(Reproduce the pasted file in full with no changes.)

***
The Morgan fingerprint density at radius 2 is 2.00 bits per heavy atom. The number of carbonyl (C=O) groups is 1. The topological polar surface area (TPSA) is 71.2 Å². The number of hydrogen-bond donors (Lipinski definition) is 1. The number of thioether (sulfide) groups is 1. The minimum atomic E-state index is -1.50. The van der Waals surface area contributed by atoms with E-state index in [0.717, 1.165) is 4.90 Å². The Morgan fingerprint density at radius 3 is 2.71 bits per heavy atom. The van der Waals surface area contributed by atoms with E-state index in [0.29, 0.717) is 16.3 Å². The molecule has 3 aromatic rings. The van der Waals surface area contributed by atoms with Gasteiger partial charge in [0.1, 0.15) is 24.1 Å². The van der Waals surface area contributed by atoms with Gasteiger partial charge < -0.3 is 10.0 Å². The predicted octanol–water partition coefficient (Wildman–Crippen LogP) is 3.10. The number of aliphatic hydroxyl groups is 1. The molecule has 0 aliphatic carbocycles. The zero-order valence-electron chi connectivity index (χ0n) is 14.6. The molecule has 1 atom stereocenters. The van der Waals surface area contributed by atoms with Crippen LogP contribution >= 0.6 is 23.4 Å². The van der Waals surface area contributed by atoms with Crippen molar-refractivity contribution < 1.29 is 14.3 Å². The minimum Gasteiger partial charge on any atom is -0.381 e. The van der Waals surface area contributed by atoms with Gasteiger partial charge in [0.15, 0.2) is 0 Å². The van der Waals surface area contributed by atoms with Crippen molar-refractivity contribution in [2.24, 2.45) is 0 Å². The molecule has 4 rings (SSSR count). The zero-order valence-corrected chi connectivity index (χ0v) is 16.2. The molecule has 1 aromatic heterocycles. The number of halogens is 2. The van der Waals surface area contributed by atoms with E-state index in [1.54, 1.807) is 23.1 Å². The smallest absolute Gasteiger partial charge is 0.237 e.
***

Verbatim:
The Morgan fingerprint density at radius 2 is 2.00 bits per heavy atom. The number of carbonyl (C=O) groups is 1. The topological polar surface area (TPSA) is 71.2 Å². The number of hydrogen-bond donors (Lipinski definition) is 1. The number of thioether (sulfide) groups is 1. The minimum atomic E-state index is -1.50. The van der Waals surface area contributed by atoms with E-state index in [0.717, 1.165) is 4.90 Å². The Morgan fingerprint density at radius 3 is 2.71 bits per heavy atom. The van der Waals surface area contributed by atoms with E-state index in [0.29, 0.717) is 16.3 Å². The molecule has 3 aromatic rings. The van der Waals surface area contributed by atoms with Gasteiger partial charge in [0.1, 0.15) is 24.1 Å². The van der Waals surface area contributed by atoms with Gasteiger partial charge < -0.3 is 10.0 Å². The predicted octanol–water partition coefficient (Wildman–Crippen LogP) is 3.10. The number of aliphatic hydroxyl groups is 1. The molecule has 0 aliphatic carbocycles. The zero-order valence-electron chi connectivity index (χ0n) is 14.6. The molecule has 1 atom stereocenters. The van der Waals surface area contributed by atoms with Crippen LogP contribution >= 0.6 is 23.4 Å². The van der Waals surface area contributed by atoms with Crippen molar-refractivity contribution < 1.29 is 14.3 Å². The minimum Gasteiger partial charge on any atom is -0.381 e. The van der Waals surface area contributed by atoms with Gasteiger partial charge in [0.15, 0.2) is 0 Å². The van der Waals surface area contributed by atoms with Crippen molar-refractivity contribution in [2.24, 2.45) is 0 Å². The molecule has 4 rings (SSSR count). The zero-order valence-corrected chi connectivity index (χ0v) is 16.2. The molecule has 1 aromatic heterocycles. The number of halogens is 2. The van der Waals surface area contributed by atoms with E-state index in [1.54, 1.807) is 23.1 Å². The smallest absolute Gasteiger partial charge is 0.237 e.